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Creating an IT Budget-- from SCRATCH!

By drew ·
I could really use some help. I'm new to a small company(about 25 employees), and I've been hired to create an IT department. I can definitely handle all of the work, but I've never been at the management level before so I don't know how to create a budget. My biggest issue is that there are no previous budgets for me to use as a model. Please can you give me some advice on creating a budget!

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First of all...

by Prolifiq In reply to Creating an IT Budget-- f ...

Congratulations on being hired to CREATE an IT department. In a job market where people are now hired to strategically downsize, outsource, or off-shore IT departments, your current plight is refreshing.

One of the best ways I've found for creating an IT budget is to sit down with the boss(es) and determine which technological directions they want to take:

- What short and long-term goals do they have that they're expecting IT to help them reach?

- Do they want PCs for each employee, and how many?

- Do they have servers in place? If so, what type, what OSes, and how much did they cost? Are they still on the company's books?

- What type of network infrastructure do they have and will they want? Ethernet, Token Ring (yuck), wireless...? How many routers do they have in place, if any? Who is their current ISP?

- Do they need remote computing ability (VPN, web portals, etc.)?

- Will they need after-hours support?

- What types of applications and systems will the IT department be expected to support?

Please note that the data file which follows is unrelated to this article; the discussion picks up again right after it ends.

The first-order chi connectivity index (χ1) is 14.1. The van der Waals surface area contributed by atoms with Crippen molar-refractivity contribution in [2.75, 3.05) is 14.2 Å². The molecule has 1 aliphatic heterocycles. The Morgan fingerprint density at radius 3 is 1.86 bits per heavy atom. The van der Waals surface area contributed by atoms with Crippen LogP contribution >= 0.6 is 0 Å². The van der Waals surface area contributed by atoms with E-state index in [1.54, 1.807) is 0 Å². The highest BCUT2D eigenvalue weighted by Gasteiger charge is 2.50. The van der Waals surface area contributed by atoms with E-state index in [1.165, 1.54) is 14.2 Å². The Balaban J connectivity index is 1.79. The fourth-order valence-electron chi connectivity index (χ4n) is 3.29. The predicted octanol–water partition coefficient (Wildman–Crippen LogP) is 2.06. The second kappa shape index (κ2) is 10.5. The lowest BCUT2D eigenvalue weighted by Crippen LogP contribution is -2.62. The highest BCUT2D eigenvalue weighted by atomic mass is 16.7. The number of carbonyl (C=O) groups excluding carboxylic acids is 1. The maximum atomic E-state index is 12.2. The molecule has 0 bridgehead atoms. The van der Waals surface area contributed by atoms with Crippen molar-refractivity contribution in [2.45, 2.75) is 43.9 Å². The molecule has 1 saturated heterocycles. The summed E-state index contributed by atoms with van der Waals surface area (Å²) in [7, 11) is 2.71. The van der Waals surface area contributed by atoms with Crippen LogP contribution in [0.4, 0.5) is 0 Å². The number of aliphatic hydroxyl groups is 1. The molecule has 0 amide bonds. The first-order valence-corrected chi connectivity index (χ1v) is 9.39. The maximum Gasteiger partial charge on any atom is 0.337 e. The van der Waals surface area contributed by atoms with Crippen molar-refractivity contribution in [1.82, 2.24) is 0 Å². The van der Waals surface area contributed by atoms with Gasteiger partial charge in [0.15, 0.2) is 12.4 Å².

- Will you have varied service levels (standard vs. executive support), and SLAs (service level agreements)?

- Does the company have any existing accounts with any hardware/software vendors (Dell, CDW, CompUSA, etc.)? Are there any accounts payable outstanding with them? If so, what's the total debt?

These are some basic questions that can help you to squeeze out numbers and dollars (IT resources and salaries) to help the company reach its goals. You'll probably be able to think of many more questions to ask as you go along.

Hope this helps.

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Basically start with Inventory

by TjD In reply to First of all...

What your getting at is where I have started, twice: Inventory of all assets
1 hardware
2 software/licensing
3 staff/knowledge/skill sets

In the hardware don't forget all the printers, switches, hubs, wires, spares. Count the monitors too. If you can get an asset tag on everything, and make a note of leases, warranties, etc.
In doing this you will immediately note some things that will need replaced first. Same with the software - you find where upgrades are needed and such.

Once you have all this you can look at it and say, "I need to upgrade/replace everything within X years" then start prioritizing. (I do this prioritizing semiannually) Write down the first 2 or three years. Then get some estimates of you hardware and software.
Now you're covering what you have, so you need to cover what's to come. Talk to the higher ups to get some idea of staff growth and figure the hardware/software needed per head. Add in that.
Don't forget maintenance/support/lic costs on existing software packages such as ERP and CRM software.
Some companies might want you to build in broadband costs.
Do you need any contracted services - maybe some web development - is that yours or marketings budget.
Then you need to cover you're inhouse staff. Do they want the salaries in the budget? Probably if you need to increase staff. Skill sets and training can be important item in you budget.

With all that you just covered the basics. Now you need to look at longer term projects. I think one to three big projects per IT person is a fair number for the year. What are the projects - stuff like major system upgrades - moving to Exchange 2003, Upgrading/installing an ERP/CRM/accounting etc., implementing SPAM filtering, upgrading network to gigabit ethernet; basically making solid improvements that aren't necessarily in the hardware/software end of the budget.
I've never been afraid to put in an extravagent budget. I always expect something to get cut and I plan for it.